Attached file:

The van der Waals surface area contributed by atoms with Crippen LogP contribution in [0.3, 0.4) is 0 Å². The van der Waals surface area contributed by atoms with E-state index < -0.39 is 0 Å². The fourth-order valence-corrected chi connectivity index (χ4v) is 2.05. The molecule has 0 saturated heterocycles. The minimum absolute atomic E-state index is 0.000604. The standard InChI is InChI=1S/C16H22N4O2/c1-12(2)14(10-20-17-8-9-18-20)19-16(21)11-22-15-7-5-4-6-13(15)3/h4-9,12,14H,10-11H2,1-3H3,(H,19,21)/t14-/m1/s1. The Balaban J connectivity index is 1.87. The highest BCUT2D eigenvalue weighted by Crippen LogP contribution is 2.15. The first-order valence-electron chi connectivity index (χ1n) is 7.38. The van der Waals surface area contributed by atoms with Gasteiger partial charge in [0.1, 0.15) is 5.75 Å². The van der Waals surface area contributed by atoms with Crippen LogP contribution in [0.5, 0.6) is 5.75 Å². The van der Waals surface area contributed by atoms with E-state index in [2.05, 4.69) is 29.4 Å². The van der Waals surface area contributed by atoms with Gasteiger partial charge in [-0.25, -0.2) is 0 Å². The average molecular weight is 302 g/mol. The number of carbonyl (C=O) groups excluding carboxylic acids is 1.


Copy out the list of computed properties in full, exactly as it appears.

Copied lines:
The van der Waals surface area contributed by atoms with Crippen LogP contribution in [0.3, 0.4) is 0 Å². The van der Waals surface area contributed by atoms with E-state index < -0.39 is 0 Å². The fourth-order valence-corrected chi connectivity index (χ4v) is 2.05. The molecule has 0 saturated heterocycles. The minimum absolute atomic E-state index is 0.000604. The standard InChI is InChI=1S/C16H22N4O2/c1-12(2)14(10-20-17-8-9-18-20)19-16(21)11-22-15-7-5-4-6-13(15)3/h4-9,12,14H,10-11H2,1-3H3,(H,19,21)/t14-/m1/s1. The Balaban J connectivity index is 1.87. The highest BCUT2D eigenvalue weighted by Crippen LogP contribution is 2.15. The first-order valence-electron chi connectivity index (χ1n) is 7.38. The van der Waals surface area contributed by atoms with Gasteiger partial charge in [0.1, 0.15) is 5.75 Å². The van der Waals surface area contributed by atoms with Crippen LogP contribution in [0.5, 0.6) is 5.75 Å². The van der Waals surface area contributed by atoms with E-state index in [2.05, 4.69) is 29.4 Å². The van der Waals surface area contributed by atoms with Gasteiger partial charge in [-0.25, -0.2) is 0 Å². The average molecular weight is 302 g/mol. The number of carbonyl (C=O) groups excluding carboxylic acids is 1.